How to Love Your Career on the Days You Don’t

How to Love Your Career on the Days You Don’tYou went into public relations because you loved it – the challenge, the juggling of projects, the deadlines, and the satisfaction of pulling off a mind-blowing coup in the nick of time. But the reasons you love it might overlap with the reasons PR was named one of the top 10 most stressful jobs for two years running.

And where there’s stress, there’s bound to be days when thefeeling of dissatisfaction rears its ugly head and has you wondering if you made a huge mistake. But just because you’re having an off day – or week – doesn’t mean it’s time to switch careers. Here are eight strategies to help you love your job again, even on days when that feels impossible.

1. Walk Down Memory Lane

Remember why you chose this career in the first place. Picture your first big win and remember how that felt. Think about the last time you felt really excited at work, and identify what the difference between that day and today is. By re-engaging with positive feelings about your work and looking for what might have changed, you can turn your day around for the better.

2. Look at the Bigger Picture

There’s a reason you work, and a big part of that reason has nothing at all to do with the office. You work so you can have everything else in your life. Reminding yourself that your career is why you are able to take fabulous vacations or live in a neighborhood you love can help take the sting out of career disillusionment. Virtually no job will give you 100% satisfaction each and every day. Take the good with the bad and remember that work is sometimes (more like often) “work” but it helps support other things in life you love.

3. Take up a Hobby

Sometimes you’re just overloaded and burned out. If there’s no immediate way to change your current workload or the project you’re working on, look outside the office for a sense of fulfillment. If you’ve always wanted to take a cooking class or learn a language, get started. Give yourself something else to look forward to and, once you start feeling accomplished after work, the nine-to-five will likely become more bearable.

4. Dress to Impress

It may seem too simple, but putting on that power suit or your favorite pair of strappy heels can totally turn your day around. You’ll instantly hold your head a little higher, walk with a little more purpose, and all those compliments you’re bound to get won’t hurt either.

5. Tell Someone

It may seem counter-intuitive to your career ambitions to let your boss know that you’re less than thrilled about your current position or tasks, but he or she might actually be the best person to help. Chances are your boss has felt exactly the same way, been able to fight through it, and not only stay in the field – but progress. And your boss may even be able to help mix up your current assignments to help you get over the hump and back to a place where you look forward to coming in every day. Connecting with a personal career coach is another way to help you identify actionable (and proactive!) strategies to turn your career around.

6. Connect with Colleagues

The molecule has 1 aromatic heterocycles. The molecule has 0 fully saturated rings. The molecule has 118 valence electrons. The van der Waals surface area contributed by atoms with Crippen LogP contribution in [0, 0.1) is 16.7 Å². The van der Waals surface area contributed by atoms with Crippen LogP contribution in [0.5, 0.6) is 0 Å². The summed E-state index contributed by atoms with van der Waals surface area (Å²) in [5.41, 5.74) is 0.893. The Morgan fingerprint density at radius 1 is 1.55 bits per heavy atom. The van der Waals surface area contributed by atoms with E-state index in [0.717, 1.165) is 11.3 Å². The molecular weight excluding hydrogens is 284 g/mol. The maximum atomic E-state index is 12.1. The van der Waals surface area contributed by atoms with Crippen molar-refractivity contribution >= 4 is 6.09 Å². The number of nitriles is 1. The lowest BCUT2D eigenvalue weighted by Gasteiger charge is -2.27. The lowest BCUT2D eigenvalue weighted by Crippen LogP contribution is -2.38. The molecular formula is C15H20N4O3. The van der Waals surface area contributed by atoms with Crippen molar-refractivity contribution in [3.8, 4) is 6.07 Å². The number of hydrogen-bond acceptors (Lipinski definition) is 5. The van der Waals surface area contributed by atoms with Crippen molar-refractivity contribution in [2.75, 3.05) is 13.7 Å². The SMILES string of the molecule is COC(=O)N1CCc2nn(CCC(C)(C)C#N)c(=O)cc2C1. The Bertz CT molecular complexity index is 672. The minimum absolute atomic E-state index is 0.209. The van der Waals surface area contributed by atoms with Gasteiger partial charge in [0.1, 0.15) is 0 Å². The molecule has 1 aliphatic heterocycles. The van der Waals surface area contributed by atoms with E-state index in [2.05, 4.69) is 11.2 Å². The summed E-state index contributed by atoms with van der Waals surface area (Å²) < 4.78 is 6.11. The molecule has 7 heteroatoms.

Even if you don’t feel connected to your current list of to-dos, you can still enjoy the workday by fostering supportive, fun relationships at work. Having a friend to look forward to seeing at the office is the next best thing to loving that pile of work on your desk.

7. Give Yourself a Break

Sometimes we need to unchain ourselves from our desk, computer, or tablet. Build regular breaks into your day where you can stand up, stretch, and take a breath of fresh air. If you have some flexibility in your schedule, keep heavy meetings for the middle of the day so you don’t start or end your day on a stressful note.

8. Reignite Your Passion

Look at people in your industry who are on fire. Study them, and if you have someone in your company or city that exudes love for their job, ask if they’d be willing to mentor you. Enthusiasm is contagious, and just being around someone full of passion for PR can get your career fires burning again.

No matter why you’ve hit a slump, there’s nothing worse than feeling miserable eight (or ten) hours a day. There’s a reason you jumped into the PR world with both feet, and you can reconnect with that initial excitement. All it takes is a little perspective and a healthy dose of compassion for yourself – we all go through tough times. Just don’t let one bad day ruin the rest of a rewarding, promising career!

What do you do to get through a tough day (or week) at work? Share your tips by commenting below!


About the Author: Sarah Pike is a freelancer and teacher, with a slight productivity app obsession. When she’s not writing or teaching, she’s probably reading about career-pathing and wellness. She also enjoys following far too many celebrities than she should on Instagram. You can find Sarah on Twitter at @sarahzpike.


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True Test of Entrepreneurship: Are You Interested or Committed?

True Test of Entrepreneurship Are You Interested or CommittedThis month will mark the four year anniversary of the day I decided to make a hard right turn on a promising career to pursue the vast and unknown journey of an entrepreneur. I took the leap and landed on my feet – not out of luck, but out of a fiery commitment to do everything within my power to make this work.